In case you wish to share this deepish dive on Ethiopia with your friends, here it is as a standalone article on our web: (link). Ok, now to the rest of the world.

Global News

Ford’s secret EVs ± China

Ford CEO Jim Farley, in the Q4 earnings call (41-slide presentation | 1h presentation video), said the company has been developing a low-cost “third-generation” EV platform with…

well now, who doesn’t love a good “hidden” storyline?

“We’re also adjusting our capital, switching and more focused onto smaller EV products.

We made a bet in silence two years ago. We developed a super-talented skunkworks team to create a low-cost EV platform.

It was a small group, small team, some of the best EV engineers in the world. And it was separate from the Ford mothership.

— Jim Farley, CEO of Ford

Interesting note — Ford has now confirmed the ~2-years old ‘skunkworks team’ is led by Alan Clarke, who happened to also lead the early development of the Tesla Model 3. (link) It also includes engineers from Auto Motive Power (AMP), the EV power startup that we reported Ford acquired in automaker acquihired in November. AMP’s founder Anil Paryani — get this — worked with Clarke at Tesla for about five years.

From the looks of it, it does seem Ford knows what they’re up against and which direction to be moving:

“All of our EV teams are ruthlessly focused on cost and efficiency in our EV products because the ultimate competition is going to be the affordable Tesla and the Chinese OEMs.”

I was rather surprised to see Farley call out a specific inbound competitor in a recent conference talk (link):

“There is a bigger thing here than the government. It’s called the BYD Seagull. BYD can produce its small Seagull EV for $9,000 to $11,000 in materials.

[…] If you cannot compete fair and square with the Chinese around the world then 20% to 30% of your revenue is at risk over the next several years.”

— Jim Farley, Ford CEO

Even more, Farley says he is open to joint-venture and collaboration deals with other automakers to better compete against lower-cost Chinese manufacturers who seem poised to enter the U.S. market.

Now, I wouldn’t rule out eventually collaborating with said Chinese makers, following the footsteps of Stellantis and VW. That would set Ford in the right direction for the low-cost EV.

Shall we say they will meet in… Mexico?

Will Ford form a joint venture with a Chinese EV company, with a production base in Mexico, for low-cost, IRA-compliant EVs? Let’s see, I’m calling it now.

Actually, no kidding here. We’re starting to see the early innings of what we called out a while back: the EV makers taking the route China→Mexico→US. Read 369 words on what I wrote about exactly this in this weeks’ Pro Report.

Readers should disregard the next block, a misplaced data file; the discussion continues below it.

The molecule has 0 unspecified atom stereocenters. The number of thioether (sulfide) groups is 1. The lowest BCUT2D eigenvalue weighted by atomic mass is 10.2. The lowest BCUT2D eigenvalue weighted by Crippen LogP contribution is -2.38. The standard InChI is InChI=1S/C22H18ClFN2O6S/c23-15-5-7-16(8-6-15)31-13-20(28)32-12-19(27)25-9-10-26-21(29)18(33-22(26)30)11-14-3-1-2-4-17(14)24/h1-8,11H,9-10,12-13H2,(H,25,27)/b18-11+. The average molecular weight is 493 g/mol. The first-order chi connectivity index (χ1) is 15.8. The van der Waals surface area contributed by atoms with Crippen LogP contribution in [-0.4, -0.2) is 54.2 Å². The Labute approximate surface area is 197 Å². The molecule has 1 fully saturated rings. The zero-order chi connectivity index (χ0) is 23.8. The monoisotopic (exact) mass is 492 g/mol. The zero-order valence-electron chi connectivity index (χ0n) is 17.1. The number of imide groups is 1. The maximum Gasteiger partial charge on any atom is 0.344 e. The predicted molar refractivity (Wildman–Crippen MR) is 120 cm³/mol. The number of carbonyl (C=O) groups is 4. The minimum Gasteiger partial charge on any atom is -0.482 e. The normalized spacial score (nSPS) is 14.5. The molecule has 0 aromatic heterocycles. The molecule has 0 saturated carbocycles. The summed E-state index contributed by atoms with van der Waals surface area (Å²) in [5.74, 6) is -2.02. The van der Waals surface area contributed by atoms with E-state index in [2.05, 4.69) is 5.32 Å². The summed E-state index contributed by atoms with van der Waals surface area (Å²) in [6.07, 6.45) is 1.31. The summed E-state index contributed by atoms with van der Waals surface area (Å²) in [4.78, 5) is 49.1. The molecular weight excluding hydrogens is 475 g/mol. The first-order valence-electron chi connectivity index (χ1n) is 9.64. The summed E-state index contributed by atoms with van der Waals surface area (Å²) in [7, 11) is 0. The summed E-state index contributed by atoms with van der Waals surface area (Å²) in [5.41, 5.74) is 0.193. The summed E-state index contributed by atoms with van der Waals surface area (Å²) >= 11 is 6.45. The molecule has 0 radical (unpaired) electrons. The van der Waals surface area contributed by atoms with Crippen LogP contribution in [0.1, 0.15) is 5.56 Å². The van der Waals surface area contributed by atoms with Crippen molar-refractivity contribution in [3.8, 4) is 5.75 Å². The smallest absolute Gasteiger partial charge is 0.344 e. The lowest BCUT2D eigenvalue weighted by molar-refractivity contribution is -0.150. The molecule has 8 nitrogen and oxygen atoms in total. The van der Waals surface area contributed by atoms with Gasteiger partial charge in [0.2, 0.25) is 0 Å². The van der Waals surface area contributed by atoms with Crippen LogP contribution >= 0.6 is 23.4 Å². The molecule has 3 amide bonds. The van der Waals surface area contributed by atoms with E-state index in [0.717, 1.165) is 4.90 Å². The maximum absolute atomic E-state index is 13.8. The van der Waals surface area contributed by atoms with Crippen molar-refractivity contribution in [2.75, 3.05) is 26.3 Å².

Until then, Ford has projected it will lose $5B to $5.5B on its EVs this year. For context, Ford’s EV business generated $1.6B in revenue in Q4 2023 — out of $46B total.

Let’s see where Ford gets to with the real action. Its 2023 EV numbers came in at ~72k units, and until its next-gen EVs hit the road, I wouldn’t expect much in growth, especially as it is cutting down F-150⚡️  production like it has.

GM slows down

General Motors takes an (expected) step back and starts offering plug-in hybrids. (link)

“We also have more than 100,000 reservations and orders for EV pickups that we expect to fulfill in 2024 and 2025. However, if demand conditions change, we’ll take advantage of our manufacturing flexibility in Spring Hill and Ramos to build more ICE models and fewer EVs. We can also mix between different EV products at Factory ZERO. Ultimately, we will follow the customer.”

— Mary Barra

Jaan’s rant on this: While yes, I personally believe the Chevy Volt is one of the only combustion-engined vehicle that almost makes in today’s world if used right, GM has fallen to the exact pit we assumed they would for years. Can someone tell Mary that:

The EV demand is there. If you build competitive EVs.

Fast forward a few years and GM will have lost out significantly in both market share and the potential of EV production capacity, thanks to its backtracked (although anticipated) EV goals of today.

EV Spotlight

Rivian R2 incoming

The Rivian R2 platform, along with the first crossover based on it, will be debuted on a livestream on March 7th at 10 am PST. You’ll be able to reserve an R2 for a refundable $100 deposit.

So it is just as we found out by clues in our last newsletter here. Now, if you’re going, do report back if the ice cream cart is there and if it is R2-D2 themed. Need-to-know information, really.

By the way, there are also rumors of an R1 platform refresh coming, spotted in camo for a few instances (link) and with whispers of Normal plant retooling being in process already.

The R2S that’s about to be unveiled, however, is already possibly spied in LA in the Rivian Adventure Network chargers, perhaps for video shooting, on the different angle (but mostly potato) pictures here, and here. We, of course, can’t rule out this is an AI-generated picture these days, but… 🤷 

Now, the question is if that’s the refreshed R1S or the new R2S we’re looking at. The regular R1S can be seen behind it:

(we’re wondering about the white one on the left)

There also was this patent application from Rivian recently for the headlights, which might’ve given us a glimpse of the overall vehicle (link).

The CEO, Scaringe has previously said the R2 will be Rivian’s version of the Tesla Model 3. Not in terms of design, but “Strategically, it’s very similar.”

Luckily, we don’t have to wait too long anymore, with March 7th just around the corner.

El Prix, the ultimate winter range test